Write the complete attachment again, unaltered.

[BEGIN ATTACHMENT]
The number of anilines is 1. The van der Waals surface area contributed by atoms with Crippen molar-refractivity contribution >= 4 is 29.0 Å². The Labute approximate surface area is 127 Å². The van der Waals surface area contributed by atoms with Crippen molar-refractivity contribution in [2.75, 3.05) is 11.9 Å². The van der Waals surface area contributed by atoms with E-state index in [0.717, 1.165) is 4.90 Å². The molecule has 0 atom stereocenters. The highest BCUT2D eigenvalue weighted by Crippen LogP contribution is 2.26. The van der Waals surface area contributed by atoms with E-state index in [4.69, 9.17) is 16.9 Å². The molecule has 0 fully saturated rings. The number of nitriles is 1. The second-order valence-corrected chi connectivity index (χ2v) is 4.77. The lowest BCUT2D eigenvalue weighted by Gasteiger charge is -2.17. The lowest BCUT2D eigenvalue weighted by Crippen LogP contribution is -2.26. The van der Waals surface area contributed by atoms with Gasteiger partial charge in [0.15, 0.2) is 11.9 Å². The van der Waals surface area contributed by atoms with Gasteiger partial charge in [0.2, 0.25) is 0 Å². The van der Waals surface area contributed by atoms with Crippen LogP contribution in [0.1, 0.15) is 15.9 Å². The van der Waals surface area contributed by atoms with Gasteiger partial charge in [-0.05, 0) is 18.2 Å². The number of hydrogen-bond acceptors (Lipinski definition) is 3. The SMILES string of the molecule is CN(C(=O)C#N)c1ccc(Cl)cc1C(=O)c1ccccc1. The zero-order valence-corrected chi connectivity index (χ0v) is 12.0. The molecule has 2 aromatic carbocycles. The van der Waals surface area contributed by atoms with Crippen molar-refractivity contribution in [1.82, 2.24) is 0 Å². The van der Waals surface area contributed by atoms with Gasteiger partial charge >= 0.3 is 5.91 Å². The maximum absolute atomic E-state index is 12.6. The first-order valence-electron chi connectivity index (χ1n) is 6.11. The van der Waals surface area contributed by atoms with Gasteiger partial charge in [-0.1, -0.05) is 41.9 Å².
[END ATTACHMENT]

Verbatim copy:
The number of anilines is 1. The van der Waals surface area contributed by atoms with Crippen molar-refractivity contribution >= 4 is 29.0 Å². The Labute approximate surface area is 127 Å². The van der Waals surface area contributed by atoms with Crippen molar-refractivity contribution in [2.75, 3.05) is 11.9 Å². The van der Waals surface area contributed by atoms with E-state index in [0.717, 1.165) is 4.90 Å². The molecule has 0 atom stereocenters. The highest BCUT2D eigenvalue weighted by Crippen LogP contribution is 2.26. The van der Waals surface area contributed by atoms with E-state index in [4.69, 9.17) is 16.9 Å². The molecule has 0 fully saturated rings. The number of nitriles is 1. The second-order valence-corrected chi connectivity index (χ2v) is 4.77. The lowest BCUT2D eigenvalue weighted by Gasteiger charge is -2.17. The lowest BCUT2D eigenvalue weighted by Crippen LogP contribution is -2.26. The van der Waals surface area contributed by atoms with Gasteiger partial charge in [0.15, 0.2) is 11.9 Å². The van der Waals surface area contributed by atoms with Gasteiger partial charge in [0.2, 0.25) is 0 Å². The van der Waals surface area contributed by atoms with Crippen LogP contribution in [0.1, 0.15) is 15.9 Å². The van der Waals surface area contributed by atoms with Gasteiger partial charge in [-0.05, 0) is 18.2 Å². The number of hydrogen-bond acceptors (Lipinski definition) is 3. The SMILES string of the molecule is CN(C(=O)C#N)c1ccc(Cl)cc1C(=O)c1ccccc1. The zero-order valence-corrected chi connectivity index (χ0v) is 12.0. The molecule has 2 aromatic carbocycles. The van der Waals surface area contributed by atoms with Crippen molar-refractivity contribution in [1.82, 2.24) is 0 Å². The van der Waals surface area contributed by atoms with Gasteiger partial charge >= 0.3 is 5.91 Å². The maximum absolute atomic E-state index is 12.6. The first-order valence-electron chi connectivity index (χ1n) is 6.11. The van der Waals surface area contributed by atoms with Gasteiger partial charge in [-0.1, -0.05) is 41.9 Å².